(WASHINGTON) — Fiat-Chrysler could pay more than $800 million in fines and settlements, the administration announced Thursday, after allegations that the automaker used illegal software to circumvent laboratory emissions inspections on 100,000 diesel vehicles.
That figure includes $305 million the company will pay to settle the claims filed by the Department of Justice and Environmental Protection Agency and the state of California which alleged that the company cheated on fuel emissions tests. The company will pay $205 million to mitigate the excess pollution and recall the affected vehicles.
On top of those fees, the company could have to pay more than $300 million in settlements for customers in a class action lawsuit. Those payouts are expected to average $2800 for each customer impacted by the recall, according to the company.
EPA and Justice Department officials said Fiat-Chrysler lied to the government after EPA engineers discovered a method of cheating emissions tests among millions of lines of computer code.
“Not only did they violate the law. They also tried to hide their actions. For three years Fiat-Chrysler told us that their vehicles complied with our standards. Yet EPA engineers at our National Vehicle and Fuel Emissions Laboratory and the office of transportation and air quality caught them cheating, and that is no easy feat,” he told reporters on Thursday.
Officials said that, similar to the Volkswagen case, the system in Fiat-Chrysler diesel vehicles used to control pollution from the car’s emissions operated differently when it was being tested by EPA than when it was operated on the road. Under the Clean Air Act all new vehicle models have to be certified as in compliance with fuel emission standards to be on the market in the U.S., but individual vehicles are not always tested on a regular basis.
The administration says that vehicles like Ram trucks and Grand Cherokee SUV’s met emissions standards when they were tested but then released more air pollution on the road, including harmful nitrogen oxides, ozone, and particulate matter that contributes to smog.
“A multinational corporate bad actor, as the administration is saying, seriously violated emissions laws to the detriment of the health and welfare of the people of the United States and that is a very serious offense,” Assistant Attorney General Jeff Clark told reporters on Thursday.
The company maintains they did not engage in a deliberate scheme to install defeat devices or cheat emissions tests.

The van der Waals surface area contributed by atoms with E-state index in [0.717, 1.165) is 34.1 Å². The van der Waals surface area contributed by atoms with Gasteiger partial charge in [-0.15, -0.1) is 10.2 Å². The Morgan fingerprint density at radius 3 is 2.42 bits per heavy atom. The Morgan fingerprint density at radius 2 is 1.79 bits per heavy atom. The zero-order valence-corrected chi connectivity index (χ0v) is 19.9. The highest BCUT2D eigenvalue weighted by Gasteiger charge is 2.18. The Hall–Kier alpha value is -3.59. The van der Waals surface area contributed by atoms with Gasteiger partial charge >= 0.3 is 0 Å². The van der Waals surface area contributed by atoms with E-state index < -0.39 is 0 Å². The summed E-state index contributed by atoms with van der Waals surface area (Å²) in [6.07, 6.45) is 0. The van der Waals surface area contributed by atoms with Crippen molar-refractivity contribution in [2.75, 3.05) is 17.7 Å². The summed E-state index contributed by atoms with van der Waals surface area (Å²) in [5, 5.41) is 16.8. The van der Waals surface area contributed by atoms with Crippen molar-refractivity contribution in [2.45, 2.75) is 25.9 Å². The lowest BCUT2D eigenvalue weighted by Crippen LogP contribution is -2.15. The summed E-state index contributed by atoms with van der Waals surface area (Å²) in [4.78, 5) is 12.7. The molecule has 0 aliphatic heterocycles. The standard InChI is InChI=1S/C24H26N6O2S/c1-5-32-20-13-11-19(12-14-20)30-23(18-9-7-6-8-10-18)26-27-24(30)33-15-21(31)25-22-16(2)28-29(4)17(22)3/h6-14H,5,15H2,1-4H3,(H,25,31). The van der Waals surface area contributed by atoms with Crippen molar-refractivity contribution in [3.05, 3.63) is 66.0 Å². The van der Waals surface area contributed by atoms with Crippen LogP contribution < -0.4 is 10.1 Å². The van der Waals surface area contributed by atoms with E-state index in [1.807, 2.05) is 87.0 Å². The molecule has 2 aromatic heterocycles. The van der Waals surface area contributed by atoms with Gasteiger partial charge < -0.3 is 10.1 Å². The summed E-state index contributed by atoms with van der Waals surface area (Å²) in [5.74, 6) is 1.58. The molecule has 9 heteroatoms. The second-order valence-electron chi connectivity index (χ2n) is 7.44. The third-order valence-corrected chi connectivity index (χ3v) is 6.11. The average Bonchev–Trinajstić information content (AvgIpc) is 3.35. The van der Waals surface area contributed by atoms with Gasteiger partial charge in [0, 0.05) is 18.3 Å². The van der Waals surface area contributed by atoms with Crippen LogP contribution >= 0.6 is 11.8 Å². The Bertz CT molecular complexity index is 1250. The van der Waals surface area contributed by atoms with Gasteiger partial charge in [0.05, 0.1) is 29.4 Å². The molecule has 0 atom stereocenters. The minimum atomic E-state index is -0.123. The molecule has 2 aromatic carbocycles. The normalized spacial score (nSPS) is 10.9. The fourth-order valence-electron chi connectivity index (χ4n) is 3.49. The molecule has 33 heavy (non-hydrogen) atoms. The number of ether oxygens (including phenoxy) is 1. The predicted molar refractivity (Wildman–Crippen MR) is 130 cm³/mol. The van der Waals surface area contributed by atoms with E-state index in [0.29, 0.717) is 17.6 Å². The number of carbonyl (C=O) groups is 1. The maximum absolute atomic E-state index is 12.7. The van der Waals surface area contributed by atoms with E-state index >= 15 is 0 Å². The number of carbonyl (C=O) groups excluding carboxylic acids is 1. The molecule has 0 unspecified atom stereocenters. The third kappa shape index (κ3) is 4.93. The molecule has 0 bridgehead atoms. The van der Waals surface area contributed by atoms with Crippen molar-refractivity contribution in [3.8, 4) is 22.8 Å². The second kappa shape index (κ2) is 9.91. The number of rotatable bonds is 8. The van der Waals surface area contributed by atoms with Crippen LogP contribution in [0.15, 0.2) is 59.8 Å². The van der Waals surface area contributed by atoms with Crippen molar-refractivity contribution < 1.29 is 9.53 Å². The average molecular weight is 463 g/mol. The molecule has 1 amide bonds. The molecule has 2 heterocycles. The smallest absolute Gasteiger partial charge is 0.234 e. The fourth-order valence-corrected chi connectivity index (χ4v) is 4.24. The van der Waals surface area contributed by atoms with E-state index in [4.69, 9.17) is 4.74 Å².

“The settlements do not change the Company’s position that it did not engage in any deliberate scheme to install defeat devices to cheat emissions tests. Further, the consent decree and settlement agreements contain no finding or admission with regard to any alleged violations of vehicle emissions rules,” the company said in a press release, adding they hope the settlement helps restore customers’ trust.
“We have implemented rigorous new validation procedures and updated our training programs to ensure continued compliance with the increasingly complex regulatory environment,” Mark Chernoby, the company’s head of North American Safety and Regulatory Compliance, said in a statement. “Such measures are consistent with our mission to deliver advanced technologies that deliver value to our customers and that enhance the environmental performance of our products.”
Officials declined to comment on if or when the administration could pursue criminal charges.
The automaker will recall approximately 100,000 vehicles including model year 2014-2016 Jeep Grand Cherokees and Ram pickup trucks for the software update. The company could face additional fees if 85 percent of those vehicles aren’t recalled according to a schedule as part of the settlement.
Scrutiny of U.S. vehicle emissions grew in 2015 when Volkswagen reached a $25 billion settlement with the Department of Justice after admitting to illegally installing software in diesel vehicles that altered its emissions when undergoing tests. The German automaker recalled roughly 500,000 vehicles in the United States and executives were criminally charged by the Department of Justice.
While the action against Fiat-Chrysler impacts fewer vehicles than the earlier case against Volkswagen, officials said the settlement imposes a higher penalty per vehicle in this case.
Susan Bodine, EPA assistant administrator for enforcement, said EPA’s vehicle testing lab has increased oversight since the Volkswagen case and expanded emissions testing. She said EPA caught Fiat-Chrysler earlier because of the increased work from EPA engineers.
EPA and DOJ staff involved in the case kept working during the government shutdown to meet a court-imposed deadline that a settlement be reached by Jan. 10.
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